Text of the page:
Hard to do? Sure, but possible if we keep our cool, reject our opponents’ framing, reframe the approach to the issue or issues, and relentlessly pursue a substantive discussion of the issue or issues up for discussion. We can save our screaming and hollering for the Ayn Rand and Koch libertarians and Ayn Rand Republicans who are on the verge of giving corporate America “tax relief” in the trillions at our expense and that of our great grandchildren. That, I concede, is worth screaming about. GRRRRR!

  14. bring the words, be self important, do the deeds to undermine civility,and create whet we see today.. never did like politics that undermine the very freedoms we died for. words somethimes whitewashes the deeds,and some times they dont..

  15. Begin the morning by saying to thyself, I shall meet with the busy-body, the ungrateful, arrogant, deceitful, envious, unsocial. All these things happen to them by reason of their ignorance of what is good and evil. By Marcus Aurelius Roman Emperor) Written year 167 AD.

    As you can read above a lack of civility predates the modern era.

    Glenn Greenwald has a good piece and I quote him: “There is ample talk, particularly of late, about the threats posed by social media to democracy and political discourse. Yet one of the primary ways that democracy is degraded by platforms such as Facebook and Twitter is, for obvious reasons, typically ignored in such discussions: the way they are used by American journalists to endorse factually false claims that quickly spread and become viral, entrenched into narratives, and thus, can never be adequately corrected”.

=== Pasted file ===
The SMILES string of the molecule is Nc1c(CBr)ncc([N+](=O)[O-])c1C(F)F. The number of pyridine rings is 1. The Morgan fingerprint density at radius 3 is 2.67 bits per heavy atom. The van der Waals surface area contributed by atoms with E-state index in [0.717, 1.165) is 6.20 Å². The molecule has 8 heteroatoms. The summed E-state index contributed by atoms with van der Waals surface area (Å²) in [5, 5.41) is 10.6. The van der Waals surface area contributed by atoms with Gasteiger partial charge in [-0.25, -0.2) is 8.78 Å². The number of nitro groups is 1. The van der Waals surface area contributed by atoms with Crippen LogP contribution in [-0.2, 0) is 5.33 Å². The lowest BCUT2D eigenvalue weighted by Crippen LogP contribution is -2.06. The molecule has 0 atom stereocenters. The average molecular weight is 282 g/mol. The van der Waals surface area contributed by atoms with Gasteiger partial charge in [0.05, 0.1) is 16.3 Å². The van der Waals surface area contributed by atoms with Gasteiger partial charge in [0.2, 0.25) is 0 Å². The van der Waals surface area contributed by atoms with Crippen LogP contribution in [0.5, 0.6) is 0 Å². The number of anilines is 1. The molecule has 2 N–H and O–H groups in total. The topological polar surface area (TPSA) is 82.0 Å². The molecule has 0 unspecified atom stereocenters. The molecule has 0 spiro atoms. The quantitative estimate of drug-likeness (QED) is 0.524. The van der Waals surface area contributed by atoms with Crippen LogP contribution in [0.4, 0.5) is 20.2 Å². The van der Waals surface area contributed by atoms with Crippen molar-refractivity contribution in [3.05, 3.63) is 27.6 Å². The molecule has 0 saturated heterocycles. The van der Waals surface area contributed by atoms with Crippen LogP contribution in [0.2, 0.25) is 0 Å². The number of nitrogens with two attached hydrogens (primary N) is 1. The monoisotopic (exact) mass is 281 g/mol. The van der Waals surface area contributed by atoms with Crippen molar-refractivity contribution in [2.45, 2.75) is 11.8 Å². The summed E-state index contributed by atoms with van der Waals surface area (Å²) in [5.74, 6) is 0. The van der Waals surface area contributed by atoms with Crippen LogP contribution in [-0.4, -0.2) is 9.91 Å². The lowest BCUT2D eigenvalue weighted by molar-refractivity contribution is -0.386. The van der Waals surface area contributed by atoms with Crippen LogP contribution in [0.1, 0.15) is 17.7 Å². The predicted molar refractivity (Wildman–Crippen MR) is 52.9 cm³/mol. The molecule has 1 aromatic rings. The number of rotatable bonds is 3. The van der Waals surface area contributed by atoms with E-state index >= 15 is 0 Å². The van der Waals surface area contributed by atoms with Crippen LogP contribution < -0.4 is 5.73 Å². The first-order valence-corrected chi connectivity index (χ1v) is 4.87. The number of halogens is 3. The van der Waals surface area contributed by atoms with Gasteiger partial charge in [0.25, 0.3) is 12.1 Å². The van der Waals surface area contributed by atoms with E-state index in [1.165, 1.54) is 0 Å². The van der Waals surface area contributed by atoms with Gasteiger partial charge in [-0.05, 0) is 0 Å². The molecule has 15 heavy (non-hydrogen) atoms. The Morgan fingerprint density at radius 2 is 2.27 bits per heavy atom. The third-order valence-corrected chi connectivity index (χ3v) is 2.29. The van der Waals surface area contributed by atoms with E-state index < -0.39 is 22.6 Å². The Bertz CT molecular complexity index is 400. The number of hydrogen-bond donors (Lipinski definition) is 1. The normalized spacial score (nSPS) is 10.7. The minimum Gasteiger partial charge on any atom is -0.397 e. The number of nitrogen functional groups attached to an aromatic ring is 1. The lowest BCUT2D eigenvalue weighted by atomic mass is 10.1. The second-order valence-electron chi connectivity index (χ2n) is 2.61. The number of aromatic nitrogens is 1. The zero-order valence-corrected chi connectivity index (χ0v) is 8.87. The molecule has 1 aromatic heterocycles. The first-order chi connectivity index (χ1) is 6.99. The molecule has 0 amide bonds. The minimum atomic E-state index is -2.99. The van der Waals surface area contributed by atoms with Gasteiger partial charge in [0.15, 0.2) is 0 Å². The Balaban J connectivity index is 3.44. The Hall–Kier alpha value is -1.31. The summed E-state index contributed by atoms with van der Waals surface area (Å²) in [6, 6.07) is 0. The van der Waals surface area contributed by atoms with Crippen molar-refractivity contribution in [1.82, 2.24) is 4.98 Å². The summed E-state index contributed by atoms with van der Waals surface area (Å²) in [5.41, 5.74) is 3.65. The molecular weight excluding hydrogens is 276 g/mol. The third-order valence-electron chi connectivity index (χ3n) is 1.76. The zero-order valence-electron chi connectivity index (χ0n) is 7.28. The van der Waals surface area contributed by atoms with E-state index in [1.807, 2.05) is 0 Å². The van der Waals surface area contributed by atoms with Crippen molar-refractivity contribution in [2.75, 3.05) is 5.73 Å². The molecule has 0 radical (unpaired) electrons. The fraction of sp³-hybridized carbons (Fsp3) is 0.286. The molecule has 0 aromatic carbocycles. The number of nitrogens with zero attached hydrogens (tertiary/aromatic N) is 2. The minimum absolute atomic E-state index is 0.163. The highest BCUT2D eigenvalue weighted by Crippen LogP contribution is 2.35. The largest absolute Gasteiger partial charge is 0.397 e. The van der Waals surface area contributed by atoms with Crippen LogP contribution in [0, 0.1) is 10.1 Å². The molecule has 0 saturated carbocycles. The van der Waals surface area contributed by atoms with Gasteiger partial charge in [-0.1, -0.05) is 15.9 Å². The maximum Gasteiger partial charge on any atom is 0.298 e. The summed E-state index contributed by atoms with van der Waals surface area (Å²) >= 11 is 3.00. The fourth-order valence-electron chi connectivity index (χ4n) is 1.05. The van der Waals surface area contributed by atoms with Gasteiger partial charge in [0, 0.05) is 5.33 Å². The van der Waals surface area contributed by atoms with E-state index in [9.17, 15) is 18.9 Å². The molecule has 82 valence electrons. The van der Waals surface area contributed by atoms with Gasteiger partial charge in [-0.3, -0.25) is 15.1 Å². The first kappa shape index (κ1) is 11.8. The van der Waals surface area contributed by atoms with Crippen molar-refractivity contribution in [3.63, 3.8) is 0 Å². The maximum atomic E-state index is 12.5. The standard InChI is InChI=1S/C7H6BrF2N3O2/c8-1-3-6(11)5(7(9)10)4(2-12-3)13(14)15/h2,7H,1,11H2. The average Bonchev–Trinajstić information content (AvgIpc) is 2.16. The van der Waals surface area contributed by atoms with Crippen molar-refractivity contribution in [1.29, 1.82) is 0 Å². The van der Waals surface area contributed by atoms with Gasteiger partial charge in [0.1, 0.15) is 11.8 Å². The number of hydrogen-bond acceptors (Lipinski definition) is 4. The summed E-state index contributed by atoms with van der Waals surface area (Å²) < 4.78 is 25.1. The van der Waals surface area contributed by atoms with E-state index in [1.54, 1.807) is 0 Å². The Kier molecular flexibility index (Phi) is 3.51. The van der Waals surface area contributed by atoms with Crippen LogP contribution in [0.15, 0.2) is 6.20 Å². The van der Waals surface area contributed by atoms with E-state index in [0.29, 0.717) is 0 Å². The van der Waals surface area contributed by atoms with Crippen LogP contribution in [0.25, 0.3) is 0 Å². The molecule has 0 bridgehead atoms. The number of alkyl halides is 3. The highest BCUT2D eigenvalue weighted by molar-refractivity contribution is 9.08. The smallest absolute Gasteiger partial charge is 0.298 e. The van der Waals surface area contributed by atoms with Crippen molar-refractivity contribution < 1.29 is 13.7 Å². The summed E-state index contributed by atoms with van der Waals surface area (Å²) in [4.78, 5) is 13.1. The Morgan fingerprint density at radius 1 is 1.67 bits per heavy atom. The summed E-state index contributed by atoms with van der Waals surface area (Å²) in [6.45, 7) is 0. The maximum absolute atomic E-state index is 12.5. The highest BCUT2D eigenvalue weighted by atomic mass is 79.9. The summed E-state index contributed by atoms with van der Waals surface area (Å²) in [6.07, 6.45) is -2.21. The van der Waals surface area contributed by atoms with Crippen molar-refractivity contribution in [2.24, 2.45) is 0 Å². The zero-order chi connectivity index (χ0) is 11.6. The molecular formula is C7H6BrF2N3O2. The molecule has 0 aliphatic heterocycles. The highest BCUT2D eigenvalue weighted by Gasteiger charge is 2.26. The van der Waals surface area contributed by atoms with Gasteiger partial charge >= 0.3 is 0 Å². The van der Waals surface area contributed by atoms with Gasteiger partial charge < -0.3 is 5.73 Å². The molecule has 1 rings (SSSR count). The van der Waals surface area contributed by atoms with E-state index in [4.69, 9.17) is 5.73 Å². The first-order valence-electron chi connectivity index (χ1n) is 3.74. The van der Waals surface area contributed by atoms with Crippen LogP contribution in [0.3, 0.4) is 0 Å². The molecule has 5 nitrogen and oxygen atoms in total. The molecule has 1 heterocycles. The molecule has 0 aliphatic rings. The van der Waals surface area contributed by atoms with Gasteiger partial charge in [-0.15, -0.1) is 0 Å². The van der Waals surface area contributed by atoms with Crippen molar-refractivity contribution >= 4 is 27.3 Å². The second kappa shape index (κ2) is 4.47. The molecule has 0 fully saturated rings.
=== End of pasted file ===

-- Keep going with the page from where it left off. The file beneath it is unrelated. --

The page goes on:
“The design of Twitter, where many political journalists spend their time, is in large part responsible for this damage. Its space constraints mean that tweeted headlines or tiny summaries of reporting are often assumed to be true with no critical analysis of their accuracy and are easily spread”.
    https://theintercept.com/2017/11/05/four-viral-claims-spread-by-journalists-on-twitter-in-the-last-week-alone-that-are-false/

  16. I am eternally grateful to the friend who directed me to Sheila Kennedy! It is comforting to know there are many others who are deeply concerned about the attempt to destroy our nation. Those of us who resist this corruption are obviously not part of that hard core Trump voting base that I refer to as “the sheeple” – thank goodness!

    I am eternally grateful to my parents for encourage a thirst for knowledge, a curiosity about the world and the ability to question fallacies and deliberate deflections – to separate fact from fiction.

    One obvious way to counteract our political dilemna is to motivate voters. Cultivating the grass roots voter is vital, especially the younger ones! Establish genuine issues: economy, healthcare, education, jobs, whatever – then get to work owning and selling those issues. Claim them as a MODERATE party. Go after the women’s vote and get women involved! There are plenty of people in our gerrymandered precincts who don’t vote because they think their vote won’t make any difference – how many times have we heard that old canard? It is troubling how low voter turnout is, especially for midterm elections.

    Voting is not an option – it is a privilege and a duty!

    “ONE” vote DOES make a difference if enough ONES cast a ballot. Think about the Electoral College that elected Trump, in spite of a 3,00,000 popular vote deficit – just a few more votes in several states would have made a difference!